This is an opportunity to help them find work near their homes and families. If they could enjoy a dignified life at homes, how can we prompt them to come back to their sub-human shawls in the middle of our cities? If we can’t, how can we get cheap labour for constructing our infrastructure and taking care of menial tasks like cooking our food and cleaning where we dump it? And eat in side-broken plates reserved for them?
So their labour is much welcome, but spending government funds on making their lives better is not. If it happens, we should write essays about how it ruins the Fiscal Deficit margins and the sacrilege that is the violation of FRBM Act, 2003. So you see, we cannot let these migrants going back to Grihasthashrama, we need their Shawl Sanyasa where they live deprived of all basic dignity and amenities. This is the only way through which our giant conveyor belt of exploitation can roll.
So no job generation in the countryside. No expansion of the secondary and tertiary sector there (let alone make them equitable). Even when we pay lip service to skilling and MSME, we can sabotage it easily. Even in schemes like Deen Dayal Upaddhyaya Grameen Kaushalya Yojana (DDU-GKY, not DDLJ-DIY), you could hand over skilling contracts to party functionaries graduated in Whatsapp university. MUDRA loans to party sympathizers and choke the credit lines for MSMEs. Electrify villages but not make electricity affordable. These are the practical ways of demonstrating the communal spirit that you have so thoroughly imbibed from THE IT cell online.
These are not the things that this government does, but it could do. You see, when you have sanction of divinity to govern, all these things shouldn’t matter. So this macabre exploitation of India’s poorest and marginalised shouldn’t concern us because:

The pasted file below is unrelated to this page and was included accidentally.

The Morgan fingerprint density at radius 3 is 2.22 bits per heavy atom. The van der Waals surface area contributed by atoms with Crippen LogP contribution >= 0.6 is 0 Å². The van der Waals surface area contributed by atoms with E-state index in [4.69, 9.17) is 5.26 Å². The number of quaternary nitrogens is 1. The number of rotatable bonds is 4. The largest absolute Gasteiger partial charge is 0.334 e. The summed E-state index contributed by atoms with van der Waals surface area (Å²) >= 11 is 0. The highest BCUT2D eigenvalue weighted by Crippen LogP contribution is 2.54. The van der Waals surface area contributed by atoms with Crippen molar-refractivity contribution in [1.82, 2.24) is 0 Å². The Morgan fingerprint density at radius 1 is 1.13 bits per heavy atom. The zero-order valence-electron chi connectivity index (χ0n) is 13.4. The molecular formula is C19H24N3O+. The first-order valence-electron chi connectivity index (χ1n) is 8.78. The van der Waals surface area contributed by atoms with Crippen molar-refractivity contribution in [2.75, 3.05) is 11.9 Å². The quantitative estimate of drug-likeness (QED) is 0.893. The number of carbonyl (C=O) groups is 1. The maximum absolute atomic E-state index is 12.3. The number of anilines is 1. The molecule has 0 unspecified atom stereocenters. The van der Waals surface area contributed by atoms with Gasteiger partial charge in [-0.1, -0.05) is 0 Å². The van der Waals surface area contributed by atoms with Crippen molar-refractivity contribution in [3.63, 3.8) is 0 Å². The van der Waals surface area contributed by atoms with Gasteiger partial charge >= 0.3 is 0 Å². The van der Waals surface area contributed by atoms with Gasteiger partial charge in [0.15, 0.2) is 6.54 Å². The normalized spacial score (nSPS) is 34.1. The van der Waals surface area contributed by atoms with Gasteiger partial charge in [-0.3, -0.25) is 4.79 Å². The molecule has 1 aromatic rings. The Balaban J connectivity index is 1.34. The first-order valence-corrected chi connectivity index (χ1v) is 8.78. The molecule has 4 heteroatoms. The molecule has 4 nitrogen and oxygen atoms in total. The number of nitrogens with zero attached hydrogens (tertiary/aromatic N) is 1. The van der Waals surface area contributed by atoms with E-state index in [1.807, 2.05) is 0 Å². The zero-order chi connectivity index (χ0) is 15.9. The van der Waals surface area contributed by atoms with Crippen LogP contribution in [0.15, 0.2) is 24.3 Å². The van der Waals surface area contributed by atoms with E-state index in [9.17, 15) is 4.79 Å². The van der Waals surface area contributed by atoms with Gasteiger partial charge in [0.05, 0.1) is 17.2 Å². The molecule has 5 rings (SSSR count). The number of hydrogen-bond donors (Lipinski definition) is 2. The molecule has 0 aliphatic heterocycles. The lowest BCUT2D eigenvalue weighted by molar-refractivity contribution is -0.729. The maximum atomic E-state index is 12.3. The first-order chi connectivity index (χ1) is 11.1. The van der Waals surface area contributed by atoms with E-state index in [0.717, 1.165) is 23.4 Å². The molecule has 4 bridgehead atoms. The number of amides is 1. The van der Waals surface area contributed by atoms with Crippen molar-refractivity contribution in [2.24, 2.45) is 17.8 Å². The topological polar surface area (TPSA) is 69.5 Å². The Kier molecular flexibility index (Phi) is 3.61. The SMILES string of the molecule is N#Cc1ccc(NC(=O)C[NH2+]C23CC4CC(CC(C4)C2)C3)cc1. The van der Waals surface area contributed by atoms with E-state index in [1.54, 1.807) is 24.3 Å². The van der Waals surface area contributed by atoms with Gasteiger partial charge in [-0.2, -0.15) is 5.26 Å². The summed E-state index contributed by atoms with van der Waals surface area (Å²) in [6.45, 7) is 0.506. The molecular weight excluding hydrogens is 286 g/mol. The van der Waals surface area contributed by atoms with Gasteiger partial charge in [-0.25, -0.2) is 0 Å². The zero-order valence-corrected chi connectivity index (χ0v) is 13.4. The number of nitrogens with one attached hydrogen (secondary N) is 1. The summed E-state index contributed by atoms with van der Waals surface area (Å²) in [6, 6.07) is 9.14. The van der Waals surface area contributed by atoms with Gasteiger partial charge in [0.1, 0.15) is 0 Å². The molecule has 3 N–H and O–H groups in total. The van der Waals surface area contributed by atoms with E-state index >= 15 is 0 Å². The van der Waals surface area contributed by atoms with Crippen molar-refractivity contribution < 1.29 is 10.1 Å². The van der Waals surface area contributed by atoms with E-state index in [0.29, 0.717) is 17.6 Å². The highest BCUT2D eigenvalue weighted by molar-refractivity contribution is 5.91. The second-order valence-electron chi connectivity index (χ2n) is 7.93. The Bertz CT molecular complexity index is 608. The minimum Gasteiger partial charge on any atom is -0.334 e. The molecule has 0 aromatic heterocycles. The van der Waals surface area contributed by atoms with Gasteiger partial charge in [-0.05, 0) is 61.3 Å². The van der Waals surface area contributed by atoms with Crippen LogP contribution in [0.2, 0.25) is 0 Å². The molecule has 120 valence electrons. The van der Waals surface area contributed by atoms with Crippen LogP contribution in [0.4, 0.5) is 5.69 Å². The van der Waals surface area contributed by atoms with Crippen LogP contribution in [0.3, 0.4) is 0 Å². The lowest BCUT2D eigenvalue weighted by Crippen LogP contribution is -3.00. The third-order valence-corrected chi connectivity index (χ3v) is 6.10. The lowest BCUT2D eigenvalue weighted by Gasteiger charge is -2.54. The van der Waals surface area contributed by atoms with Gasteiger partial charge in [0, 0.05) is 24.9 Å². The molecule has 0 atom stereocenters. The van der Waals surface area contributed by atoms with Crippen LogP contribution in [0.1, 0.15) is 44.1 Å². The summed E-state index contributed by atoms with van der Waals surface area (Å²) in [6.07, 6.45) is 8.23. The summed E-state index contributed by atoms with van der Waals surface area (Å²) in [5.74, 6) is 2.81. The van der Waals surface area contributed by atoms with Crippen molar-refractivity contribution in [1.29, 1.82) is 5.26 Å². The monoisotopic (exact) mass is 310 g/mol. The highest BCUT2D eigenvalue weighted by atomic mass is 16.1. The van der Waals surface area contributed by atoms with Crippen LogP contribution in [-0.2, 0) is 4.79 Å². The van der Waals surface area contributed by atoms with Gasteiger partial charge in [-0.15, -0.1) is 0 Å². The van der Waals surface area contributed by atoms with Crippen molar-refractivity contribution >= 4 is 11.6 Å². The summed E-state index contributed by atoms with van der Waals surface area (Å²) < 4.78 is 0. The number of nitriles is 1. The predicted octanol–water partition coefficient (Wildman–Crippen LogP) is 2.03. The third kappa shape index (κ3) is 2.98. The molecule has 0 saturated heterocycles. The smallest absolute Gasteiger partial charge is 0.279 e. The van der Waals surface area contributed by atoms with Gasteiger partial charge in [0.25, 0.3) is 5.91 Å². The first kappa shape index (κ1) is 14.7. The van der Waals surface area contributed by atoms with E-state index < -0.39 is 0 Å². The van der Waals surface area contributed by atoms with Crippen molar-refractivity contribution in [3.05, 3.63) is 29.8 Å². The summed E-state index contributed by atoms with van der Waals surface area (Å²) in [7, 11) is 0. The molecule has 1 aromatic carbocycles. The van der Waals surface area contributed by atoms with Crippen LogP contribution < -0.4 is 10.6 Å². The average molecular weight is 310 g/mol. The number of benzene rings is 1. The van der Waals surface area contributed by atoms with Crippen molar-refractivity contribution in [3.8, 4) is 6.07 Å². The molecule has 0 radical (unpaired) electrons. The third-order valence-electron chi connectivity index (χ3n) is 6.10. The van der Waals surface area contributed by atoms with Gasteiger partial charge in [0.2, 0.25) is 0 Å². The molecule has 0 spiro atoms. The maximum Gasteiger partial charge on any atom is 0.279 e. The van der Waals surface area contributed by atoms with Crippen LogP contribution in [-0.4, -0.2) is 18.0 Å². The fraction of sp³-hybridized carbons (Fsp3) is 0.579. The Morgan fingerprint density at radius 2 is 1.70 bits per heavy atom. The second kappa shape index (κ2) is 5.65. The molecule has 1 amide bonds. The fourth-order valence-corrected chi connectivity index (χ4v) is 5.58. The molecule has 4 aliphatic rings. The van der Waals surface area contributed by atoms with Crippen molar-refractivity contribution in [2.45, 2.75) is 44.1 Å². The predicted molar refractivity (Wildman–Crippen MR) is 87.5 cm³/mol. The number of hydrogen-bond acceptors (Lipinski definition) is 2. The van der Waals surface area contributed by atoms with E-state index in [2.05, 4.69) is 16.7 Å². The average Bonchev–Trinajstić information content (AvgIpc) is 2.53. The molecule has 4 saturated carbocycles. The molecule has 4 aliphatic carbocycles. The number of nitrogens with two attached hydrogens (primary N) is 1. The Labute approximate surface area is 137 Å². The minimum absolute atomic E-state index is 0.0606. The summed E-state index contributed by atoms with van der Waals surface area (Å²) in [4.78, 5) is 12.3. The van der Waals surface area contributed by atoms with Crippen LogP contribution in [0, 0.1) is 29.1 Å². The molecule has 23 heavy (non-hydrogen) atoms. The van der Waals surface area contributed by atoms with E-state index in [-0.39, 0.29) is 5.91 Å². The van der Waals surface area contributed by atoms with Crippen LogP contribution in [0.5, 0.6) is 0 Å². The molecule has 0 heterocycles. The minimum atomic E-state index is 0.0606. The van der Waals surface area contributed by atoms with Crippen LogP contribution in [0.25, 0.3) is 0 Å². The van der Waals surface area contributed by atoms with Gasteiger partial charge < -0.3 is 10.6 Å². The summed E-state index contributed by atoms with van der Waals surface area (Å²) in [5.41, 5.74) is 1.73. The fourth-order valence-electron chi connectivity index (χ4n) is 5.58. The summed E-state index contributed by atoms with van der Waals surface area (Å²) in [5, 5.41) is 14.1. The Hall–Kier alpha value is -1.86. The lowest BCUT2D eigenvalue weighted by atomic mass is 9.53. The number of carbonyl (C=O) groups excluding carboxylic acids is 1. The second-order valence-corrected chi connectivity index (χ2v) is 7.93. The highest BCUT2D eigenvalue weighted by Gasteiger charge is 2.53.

- It doesn’t affect our prosperity and ease of life.
- Mandir and Masjid.
- It doesn’t affect our prosperity and ease of life.
- Religious Bigotry.
- We like it, we hate them. We hate their smell, their skin colour and their presence near us in the Metro stations.
It’s simple. We do everything possible to deny them a better life. This is not even a dark worldview (according to us). This can sit comfortably well with the ideals of justice and equality taught at schools (not at home, because err, patriarchy!). We “dole” out MGNREGA funds, we pay for their healthcare (even when they die in droves), teach their children (dysfunctional education system churning our dropouts to polish our shoes and sell cheap samosas in railway stations) etc to hide our hideous bourgeois guilt.
Isn’t this enough for the day?
So dear reader, I am stopping here. The world is dark, and I definitely want you to see it that way. That’s all for the day, I will write a shorter blog post tomorrow. Share this and make me famous for I have some incentive to do this.
I promise that I will quote Rilke and Rimbaud and make you smarter as we roll. Bye for the time being, happy exploiting!
*Thoughts that I had as I read stuff today, you may find the articles in question via googling or ogling, whatever that suits you well.